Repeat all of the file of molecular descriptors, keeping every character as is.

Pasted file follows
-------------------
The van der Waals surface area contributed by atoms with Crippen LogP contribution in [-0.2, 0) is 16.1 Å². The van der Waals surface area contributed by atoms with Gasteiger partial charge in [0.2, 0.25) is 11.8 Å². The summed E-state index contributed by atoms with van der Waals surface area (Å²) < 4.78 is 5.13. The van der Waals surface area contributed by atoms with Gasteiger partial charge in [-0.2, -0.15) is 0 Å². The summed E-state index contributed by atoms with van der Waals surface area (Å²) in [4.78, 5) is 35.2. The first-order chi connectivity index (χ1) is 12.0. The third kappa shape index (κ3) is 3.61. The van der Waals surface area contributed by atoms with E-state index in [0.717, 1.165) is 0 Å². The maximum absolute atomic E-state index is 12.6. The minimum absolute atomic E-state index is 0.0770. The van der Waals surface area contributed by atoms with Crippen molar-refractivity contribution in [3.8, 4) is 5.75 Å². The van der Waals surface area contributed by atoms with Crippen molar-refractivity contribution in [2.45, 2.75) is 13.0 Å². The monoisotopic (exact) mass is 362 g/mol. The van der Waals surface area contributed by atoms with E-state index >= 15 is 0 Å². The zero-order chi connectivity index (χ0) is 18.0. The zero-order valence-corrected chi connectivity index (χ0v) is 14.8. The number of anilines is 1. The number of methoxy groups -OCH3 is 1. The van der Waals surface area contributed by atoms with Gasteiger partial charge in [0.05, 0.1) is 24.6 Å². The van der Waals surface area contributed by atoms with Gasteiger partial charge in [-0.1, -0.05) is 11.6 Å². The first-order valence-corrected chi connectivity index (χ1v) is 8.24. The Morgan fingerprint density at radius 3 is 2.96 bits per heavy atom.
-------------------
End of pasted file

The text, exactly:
The van der Waals surface area contributed by atoms with Crippen LogP contribution in [-0.2, 0) is 16.1 Å². The van der Waals surface area contributed by atoms with Gasteiger partial charge in [0.2, 0.25) is 11.8 Å². The summed E-state index contributed by atoms with van der Waals surface area (Å²) < 4.78 is 5.13. The van der Waals surface area contributed by atoms with Gasteiger partial charge in [-0.2, -0.15) is 0 Å². The summed E-state index contributed by atoms with van der Waals surface area (Å²) in [4.78, 5) is 35.2. The first-order chi connectivity index (χ1) is 12.0. The third kappa shape index (κ3) is 3.61. The van der Waals surface area contributed by atoms with E-state index in [0.717, 1.165) is 0 Å². The maximum absolute atomic E-state index is 12.6. The minimum absolute atomic E-state index is 0.0770. The van der Waals surface area contributed by atoms with Crippen molar-refractivity contribution in [3.8, 4) is 5.75 Å². The van der Waals surface area contributed by atoms with Crippen molar-refractivity contribution in [2.45, 2.75) is 13.0 Å². The monoisotopic (exact) mass is 362 g/mol. The van der Waals surface area contributed by atoms with E-state index >= 15 is 0 Å². The zero-order chi connectivity index (χ0) is 18.0. The zero-order valence-corrected chi connectivity index (χ0v) is 14.8. The number of anilines is 1. The number of methoxy groups -OCH3 is 1. The van der Waals surface area contributed by atoms with Gasteiger partial charge in [0.05, 0.1) is 24.6 Å². The van der Waals surface area contributed by atoms with Gasteiger partial charge in [-0.1, -0.05) is 11.6 Å². The first-order valence-corrected chi connectivity index (χ1v) is 8.24. The Morgan fingerprint density at radius 3 is 2.96 bits per heavy atom.